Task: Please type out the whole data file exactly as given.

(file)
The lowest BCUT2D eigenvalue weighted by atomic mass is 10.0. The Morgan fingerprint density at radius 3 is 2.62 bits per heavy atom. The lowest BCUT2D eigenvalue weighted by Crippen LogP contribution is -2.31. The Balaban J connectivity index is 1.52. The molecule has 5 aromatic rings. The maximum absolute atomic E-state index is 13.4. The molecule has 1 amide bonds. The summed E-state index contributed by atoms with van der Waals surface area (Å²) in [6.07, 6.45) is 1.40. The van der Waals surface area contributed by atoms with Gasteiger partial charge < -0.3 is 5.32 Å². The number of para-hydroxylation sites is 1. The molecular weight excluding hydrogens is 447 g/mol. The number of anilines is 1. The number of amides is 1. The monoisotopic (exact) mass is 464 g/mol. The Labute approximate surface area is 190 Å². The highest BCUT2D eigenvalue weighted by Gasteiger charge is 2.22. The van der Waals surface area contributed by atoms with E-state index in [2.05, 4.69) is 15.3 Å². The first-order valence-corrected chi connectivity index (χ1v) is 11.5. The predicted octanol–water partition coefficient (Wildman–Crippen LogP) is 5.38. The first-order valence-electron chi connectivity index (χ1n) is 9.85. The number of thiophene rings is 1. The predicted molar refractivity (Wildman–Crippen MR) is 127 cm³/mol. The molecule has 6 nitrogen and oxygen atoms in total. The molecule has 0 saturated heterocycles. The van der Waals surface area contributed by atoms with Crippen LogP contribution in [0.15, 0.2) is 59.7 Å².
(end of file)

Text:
The lowest BCUT2D eigenvalue weighted by atomic mass is 10.0. The Morgan fingerprint density at radius 3 is 2.62 bits per heavy atom. The lowest BCUT2D eigenvalue weighted by Crippen LogP contribution is -2.31. The Balaban J connectivity index is 1.52. The molecule has 5 aromatic rings. The maximum absolute atomic E-state index is 13.4. The molecule has 1 amide bonds. The summed E-state index contributed by atoms with van der Waals surface area (Å²) in [6.07, 6.45) is 1.40. The van der Waals surface area contributed by atoms with Gasteiger partial charge < -0.3 is 5.32 Å². The number of para-hydroxylation sites is 1. The molecular weight excluding hydrogens is 447 g/mol. The number of anilines is 1. The number of amides is 1. The monoisotopic (exact) mass is 464 g/mol. The Labute approximate surface area is 190 Å². The highest BCUT2D eigenvalue weighted by Gasteiger charge is 2.22. The van der Waals surface area contributed by atoms with E-state index in [2.05, 4.69) is 15.3 Å². The first-order valence-corrected chi connectivity index (χ1v) is 11.5. The predicted octanol–water partition coefficient (Wildman–Crippen LogP) is 5.38. The first-order valence-electron chi connectivity index (χ1n) is 9.85. The number of thiophene rings is 1. The predicted molar refractivity (Wildman–Crippen MR) is 127 cm³/mol. The molecule has 6 nitrogen and oxygen atoms in total. The molecule has 0 saturated heterocycles. The van der Waals surface area contributed by atoms with Crippen LogP contribution in [0.15, 0.2) is 59.7 Å².